Migrant channel crossing ‘is an organised crime’ says Chilton
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The French President’s government this week became embroiled in a row with the UK over migrants crossing the English Channel. It came as Home Secretary Priti Patel announced plans to send back migrants from France as they entered British waters. The strategy would see Border Force officers turn around boats in specific circumstances, which would require approval from the Home Secretary.
Earlier this year Britain struck a £54.2million deal with France to beef up coastal policing and patrols on the French coast.
However, Ms Patel has threatened to withhold the cash unless France can prevent more migrants making the crossing to Britain.
A resurfaced interview with Mr Macron reveals how he once made his own threat about sending migrants back across the Channel.
The French President spoke to the Financial Times in 2016 before Brexit, while he was still the country’s economy minister.
The paper said Mr Macron had suggested that the UK’s withdrawal from the EU could spell trouble for a key immigration agreement between Britain and France.
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Also known as the Le Touquet Treaty, it allows Britain to carry out border checks – and keep unwanted migrants – on the French side of the Channel.
Mr Macron was grilled over the possibility of migrants leaving refugee camps in the port of Calais in northern France for Britain.
He was also asked about the so-called “passporting” arrangement, which underpinned the UK’s financial services trade with the EU when it was a member of the bloc.
Mr Macron said: “The day this relationship unravels, migrants will no longer be in Calais and the financial passport would work less well.”
The French leader also suggested to Britain that financial services workers in the City of London may move to France after Brexit.
He said: “If I were to reason like those who roll out red carpets, I would say we might have some repatriations from the City of London.”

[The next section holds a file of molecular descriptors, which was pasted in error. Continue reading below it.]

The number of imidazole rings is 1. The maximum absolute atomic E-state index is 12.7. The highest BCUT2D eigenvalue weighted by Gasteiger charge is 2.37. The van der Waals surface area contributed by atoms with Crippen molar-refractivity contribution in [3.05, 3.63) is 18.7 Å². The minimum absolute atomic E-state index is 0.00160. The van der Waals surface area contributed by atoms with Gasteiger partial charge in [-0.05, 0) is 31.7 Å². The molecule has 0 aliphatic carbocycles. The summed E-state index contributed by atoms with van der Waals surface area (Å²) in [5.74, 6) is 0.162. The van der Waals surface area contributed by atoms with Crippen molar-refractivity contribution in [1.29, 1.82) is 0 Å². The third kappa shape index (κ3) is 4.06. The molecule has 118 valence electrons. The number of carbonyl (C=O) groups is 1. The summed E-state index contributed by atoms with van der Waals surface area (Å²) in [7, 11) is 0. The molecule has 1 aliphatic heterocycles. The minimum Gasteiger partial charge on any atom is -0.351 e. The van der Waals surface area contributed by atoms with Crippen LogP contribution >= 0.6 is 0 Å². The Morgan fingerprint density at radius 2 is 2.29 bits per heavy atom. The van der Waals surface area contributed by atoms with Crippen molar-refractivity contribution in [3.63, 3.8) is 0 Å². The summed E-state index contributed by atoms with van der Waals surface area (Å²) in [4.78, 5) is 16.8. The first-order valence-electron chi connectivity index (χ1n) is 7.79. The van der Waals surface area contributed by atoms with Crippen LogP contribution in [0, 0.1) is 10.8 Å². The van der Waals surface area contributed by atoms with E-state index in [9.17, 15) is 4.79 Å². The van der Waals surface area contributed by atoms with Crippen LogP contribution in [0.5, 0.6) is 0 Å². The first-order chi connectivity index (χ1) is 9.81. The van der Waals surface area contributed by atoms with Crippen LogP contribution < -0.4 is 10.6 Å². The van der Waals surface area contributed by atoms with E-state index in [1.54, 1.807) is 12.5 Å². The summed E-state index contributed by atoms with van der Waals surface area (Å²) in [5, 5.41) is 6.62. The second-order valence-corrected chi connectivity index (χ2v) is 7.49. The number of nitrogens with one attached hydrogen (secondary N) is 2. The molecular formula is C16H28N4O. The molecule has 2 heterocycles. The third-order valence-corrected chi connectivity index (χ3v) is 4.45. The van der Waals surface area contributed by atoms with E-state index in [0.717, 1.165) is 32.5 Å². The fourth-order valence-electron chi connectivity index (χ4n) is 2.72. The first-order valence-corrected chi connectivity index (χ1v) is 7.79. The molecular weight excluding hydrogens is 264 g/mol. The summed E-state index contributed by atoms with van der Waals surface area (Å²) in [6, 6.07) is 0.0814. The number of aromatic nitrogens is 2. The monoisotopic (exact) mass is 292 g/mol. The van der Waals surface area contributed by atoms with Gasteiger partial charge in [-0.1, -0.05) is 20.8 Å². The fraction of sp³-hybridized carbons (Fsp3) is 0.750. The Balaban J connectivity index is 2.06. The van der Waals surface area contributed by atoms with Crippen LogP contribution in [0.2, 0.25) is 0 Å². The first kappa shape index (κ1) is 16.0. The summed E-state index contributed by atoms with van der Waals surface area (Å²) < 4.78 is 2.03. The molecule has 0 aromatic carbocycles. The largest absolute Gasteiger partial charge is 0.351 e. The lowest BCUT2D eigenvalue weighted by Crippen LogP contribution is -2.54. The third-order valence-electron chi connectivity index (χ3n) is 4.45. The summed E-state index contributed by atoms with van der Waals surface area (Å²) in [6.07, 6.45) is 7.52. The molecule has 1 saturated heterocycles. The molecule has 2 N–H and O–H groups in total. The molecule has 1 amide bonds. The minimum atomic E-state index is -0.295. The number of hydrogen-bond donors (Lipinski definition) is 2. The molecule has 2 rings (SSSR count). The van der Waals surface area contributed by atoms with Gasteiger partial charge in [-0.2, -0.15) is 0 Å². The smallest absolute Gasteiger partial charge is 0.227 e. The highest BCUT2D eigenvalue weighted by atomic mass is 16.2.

The French President also used the interview to warn that the UK would not get access to the EU’s single market in the event of Brexit.
He said: “People deciding to leave the single market will not be able to secure the same terms.”
Mr Macron also gave his thoughts on what the future of the EU might look like.
He added: “The EU has no choice but to become a true military and diplomatic power, something it has always been reluctant to be, mostly by lack of ambition.”
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Speaking about the migrant crisis, Mr Macron said it demonstrated the need for Europe to remain united.
He said: “The refugee crisis shows we can’t be isolated from the world’s geopolitical troubles.
“It’s true that the handling of this crisis is appalling. But the response can only be a European one, not a national one, with co-ordinated diplomacy and border controls.”
On the UK’s current approach to migrants in the Channel, Ms Patel has said she has got legal advice for Border Force boats to start turning migrants around.
However, France has been angered by the UK’s strong approach to the issue.
France’s interior minister Gérald Darmanin hit out at the Government’s plans in a series of tweets.
He said: “France will not accept any practice that breaks maritime law, nor any financial blackmail.”
“The UK’s commitment must be kept. I clearly said it to my counterpart Priti Patel.
“The friendship between our two countries deserves better than posturing which undermines the cooperation between our ministries.”
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